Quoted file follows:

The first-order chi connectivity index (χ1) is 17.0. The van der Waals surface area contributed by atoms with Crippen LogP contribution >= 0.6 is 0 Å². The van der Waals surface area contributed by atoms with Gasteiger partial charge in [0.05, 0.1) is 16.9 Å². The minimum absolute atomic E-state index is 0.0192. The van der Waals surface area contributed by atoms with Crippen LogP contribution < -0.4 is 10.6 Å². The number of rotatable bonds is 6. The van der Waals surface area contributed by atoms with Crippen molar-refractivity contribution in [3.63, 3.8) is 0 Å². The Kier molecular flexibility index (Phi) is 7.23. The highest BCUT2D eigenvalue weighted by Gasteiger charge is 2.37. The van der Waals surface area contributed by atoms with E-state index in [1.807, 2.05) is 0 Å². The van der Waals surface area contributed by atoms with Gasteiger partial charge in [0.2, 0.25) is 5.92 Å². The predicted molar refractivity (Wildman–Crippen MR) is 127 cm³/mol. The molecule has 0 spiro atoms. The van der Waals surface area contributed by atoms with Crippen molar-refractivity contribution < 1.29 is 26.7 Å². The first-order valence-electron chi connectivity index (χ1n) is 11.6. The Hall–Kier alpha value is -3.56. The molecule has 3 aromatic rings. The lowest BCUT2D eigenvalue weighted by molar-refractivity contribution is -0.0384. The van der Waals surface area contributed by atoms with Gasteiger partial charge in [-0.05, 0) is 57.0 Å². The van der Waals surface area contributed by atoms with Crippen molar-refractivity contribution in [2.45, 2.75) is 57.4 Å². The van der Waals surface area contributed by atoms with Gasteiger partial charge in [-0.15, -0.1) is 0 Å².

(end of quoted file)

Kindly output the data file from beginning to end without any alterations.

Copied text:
The first-order chi connectivity index (χ1) is 17.0. The van der Waals surface area contributed by atoms with Crippen LogP contribution >= 0.6 is 0 Å². The van der Waals surface area contributed by atoms with Gasteiger partial charge in [0.05, 0.1) is 16.9 Å². The minimum absolute atomic E-state index is 0.0192. The van der Waals surface area contributed by atoms with Crippen LogP contribution < -0.4 is 10.6 Å². The number of rotatable bonds is 6. The van der Waals surface area contributed by atoms with Crippen molar-refractivity contribution in [3.63, 3.8) is 0 Å². The Kier molecular flexibility index (Phi) is 7.23. The highest BCUT2D eigenvalue weighted by Gasteiger charge is 2.37. The van der Waals surface area contributed by atoms with E-state index in [1.807, 2.05) is 0 Å². The van der Waals surface area contributed by atoms with Gasteiger partial charge in [0.2, 0.25) is 5.92 Å². The predicted molar refractivity (Wildman–Crippen MR) is 127 cm³/mol. The molecule has 0 spiro atoms. The van der Waals surface area contributed by atoms with Crippen molar-refractivity contribution < 1.29 is 26.7 Å². The first-order valence-electron chi connectivity index (χ1n) is 11.6. The Hall–Kier alpha value is -3.56. The molecule has 3 aromatic rings. The lowest BCUT2D eigenvalue weighted by molar-refractivity contribution is -0.0384. The van der Waals surface area contributed by atoms with Gasteiger partial charge in [-0.05, 0) is 57.0 Å². The van der Waals surface area contributed by atoms with Crippen molar-refractivity contribution in [2.45, 2.75) is 57.4 Å². The van der Waals surface area contributed by atoms with Gasteiger partial charge in [-0.15, -0.1) is 0 Å².